Contemporary Criminology and Criminal Justice Theory: Evaluating Justice Systems in Capitalist Societies by G. SkollContemporary Criminology and Criminal Justice Theory: Evaluating Justice Systems in Capitalist Societies by G. Skoll

Contemporary Criminology and Criminal Justice Theory: Evaluating Justice Systems in Capitalist…

byG. Skoll

Hardcover | October 2, 2009

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2.3 million people are imprisoned in the United States, a burgeoning prison industry is emerging, and the mainstream population is subject to searches and surveillance of every kind technologically imaginable. The U.S. has not solved the crime problem, and theoretical explanations continue to be mired in fifty year old understandings of criminal justice. This book casts a critical eye on scholarship in the field of criminal justice, and offers some new orientations to help develop explanations for twenty-first century criminology and criminal justice studies.

Geoffrey R. Skoll is Assistant Professor of Criminal Justice, Buffalo State College. He has a Ph.D. in sociocultural anthropology and MSW in clinical social work. Previous publications include Walk the Walk and Talk the Talk: An Ethnography of a Drug Abuse Treatment Facility (1992). His current interests focus on social theory, terror...
Title:Contemporary Criminology and Criminal Justice Theory: Evaluating Justice Systems in Capitalist…Format:HardcoverDimensions:244 pages, 8.5 × 5.51 × 0 inPublished:October 2, 2009Publisher:Palgrave Macmillan USLanguage:English

The following ISBNs are associated with this title:

ISBN - 10:0230615988

ISBN - 13:9780230615984

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Table of Contents

Introduction: Theories of Justice in Late Capitalism * History of Criminal Justice Theory * The Nature of Theory * The Nature of Law, Order, Crime, and Criminal Justice * ‘Liberation’ Criminal Justice: Critical & Radical Theories * The Rule of Law and the Ruling Class * Roots of Reaction * Theories in Other Places: Europeans and Others * Frameworks for New Theories: Chaos and World Systems * An Iconic Theory of Criminal Justice

Editorial Reviews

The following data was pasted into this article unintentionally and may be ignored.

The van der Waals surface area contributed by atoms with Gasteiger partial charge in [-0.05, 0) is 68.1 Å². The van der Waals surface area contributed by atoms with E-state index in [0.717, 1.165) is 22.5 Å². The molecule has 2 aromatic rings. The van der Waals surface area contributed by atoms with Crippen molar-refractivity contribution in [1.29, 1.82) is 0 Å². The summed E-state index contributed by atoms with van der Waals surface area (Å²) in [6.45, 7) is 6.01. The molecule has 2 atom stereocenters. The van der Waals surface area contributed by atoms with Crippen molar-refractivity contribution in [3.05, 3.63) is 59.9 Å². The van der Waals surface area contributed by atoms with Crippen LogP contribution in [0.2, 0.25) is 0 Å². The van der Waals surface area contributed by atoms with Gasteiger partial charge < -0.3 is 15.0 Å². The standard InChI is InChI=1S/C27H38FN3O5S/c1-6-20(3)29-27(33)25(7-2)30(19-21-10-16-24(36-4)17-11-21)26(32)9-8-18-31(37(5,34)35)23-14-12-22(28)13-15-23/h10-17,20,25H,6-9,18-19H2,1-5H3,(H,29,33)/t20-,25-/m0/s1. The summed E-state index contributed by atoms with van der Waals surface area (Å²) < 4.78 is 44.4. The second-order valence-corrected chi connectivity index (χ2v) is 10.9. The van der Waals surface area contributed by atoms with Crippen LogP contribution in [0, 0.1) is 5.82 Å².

“This book is solid and represents a needed corrective in our field: Advancing it theoretically through the development of criminal justice theory. Skoll articulates difficult material in a very accessible manner…It is exciting to come across a book that is absolutely needed in our field, and that pushes the disciplinary envelope through applying and synthesizing an intellectually sophisticated body of literature.”--Peter Kraska, Professor and Senior Research Fellow, Department of Crime and Justice Studies, Eastern Kentucky University“In this essential book, Skoll's aim and accomplishment is to rearrange our perceptual fields, to challenge the anesthetizing effects and dogma of common sense, and to invite us to see differently so that we might act differently. So much of law and public policy turns on questions of competing metaphors and analogies, and challenging any controlling analogy is always a risky business…We enter an open space of rethinking and negotiation, a space of ethical reflection and political struggle, a space where we must rely not on rules so much as on our moral intuition, our queer questions, our commitment to the dignity of persons, our belief in equality and fairness. Skoll cuts with laser-like precision to the intellectual roots of our thinking about criminal justice, upends layers of mystification and myth that currently dictate criminal justice policy, and opens a window allowing fresh and startling winds to blow. You will never again see the cop on the corner, the court, or the cage in the same way.”--William Ayers, Professor of Curriculum and Instruction, University of Illinois at Chicago College of Education“Skolls’ Contemporary Criminology and Criminal Justice Theory is unafraid – unafraid to expose the malignant intellectual vacancy that echoes through much of contemporary criminology and criminal justice, unafraid to situate this theoretical hollow squarely in its historical and political context, unafraid to recall radical alternatives to the present situation, and unafraid to imagine new ones.”--Jeff Ferrell, Professor of Sociology, Texas Christian University, and Visiting Professor of Criminology, University of Kent, UK